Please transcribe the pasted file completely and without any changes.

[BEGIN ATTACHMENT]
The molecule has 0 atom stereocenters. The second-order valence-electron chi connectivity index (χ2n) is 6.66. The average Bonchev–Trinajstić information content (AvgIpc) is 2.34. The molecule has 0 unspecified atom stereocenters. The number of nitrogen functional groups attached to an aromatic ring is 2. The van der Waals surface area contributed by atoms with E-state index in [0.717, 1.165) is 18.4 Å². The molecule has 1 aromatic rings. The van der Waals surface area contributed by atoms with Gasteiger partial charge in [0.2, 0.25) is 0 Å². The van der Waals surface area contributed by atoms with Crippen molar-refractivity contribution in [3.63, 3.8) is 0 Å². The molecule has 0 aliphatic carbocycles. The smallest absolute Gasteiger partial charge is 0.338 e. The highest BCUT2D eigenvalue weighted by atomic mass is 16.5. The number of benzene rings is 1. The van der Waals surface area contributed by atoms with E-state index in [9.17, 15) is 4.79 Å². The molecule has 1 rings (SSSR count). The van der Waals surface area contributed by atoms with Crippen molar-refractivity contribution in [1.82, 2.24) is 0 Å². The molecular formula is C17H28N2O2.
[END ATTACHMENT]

The molecule has 0 atom stereocenters. The second-order valence-electron chi connectivity index (χ2n) is 6.66. The average Bonchev–Trinajstić information content (AvgIpc) is 2.34. The molecule has 0 unspecified atom stereocenters. The number of nitrogen functional groups attached to an aromatic ring is 2. The van der Waals surface area contributed by atoms with E-state index in [0.717, 1.165) is 18.4 Å². The molecule has 1 aromatic rings. The van der Waals surface area contributed by atoms with Gasteiger partial charge in [0.2, 0.25) is 0 Å². The van der Waals surface area contributed by atoms with Crippen molar-refractivity contribution in [3.63, 3.8) is 0 Å². The molecule has 0 aliphatic carbocycles. The smallest absolute Gasteiger partial charge is 0.338 e. The highest BCUT2D eigenvalue weighted by atomic mass is 16.5. The number of benzene rings is 1. The van der Waals surface area contributed by atoms with E-state index in [9.17, 15) is 4.79 Å². The molecule has 1 rings (SSSR count). The van der Waals surface area contributed by atoms with Crippen molar-refractivity contribution in [1.82, 2.24) is 0 Å². The molecular formula is C17H28N2O2.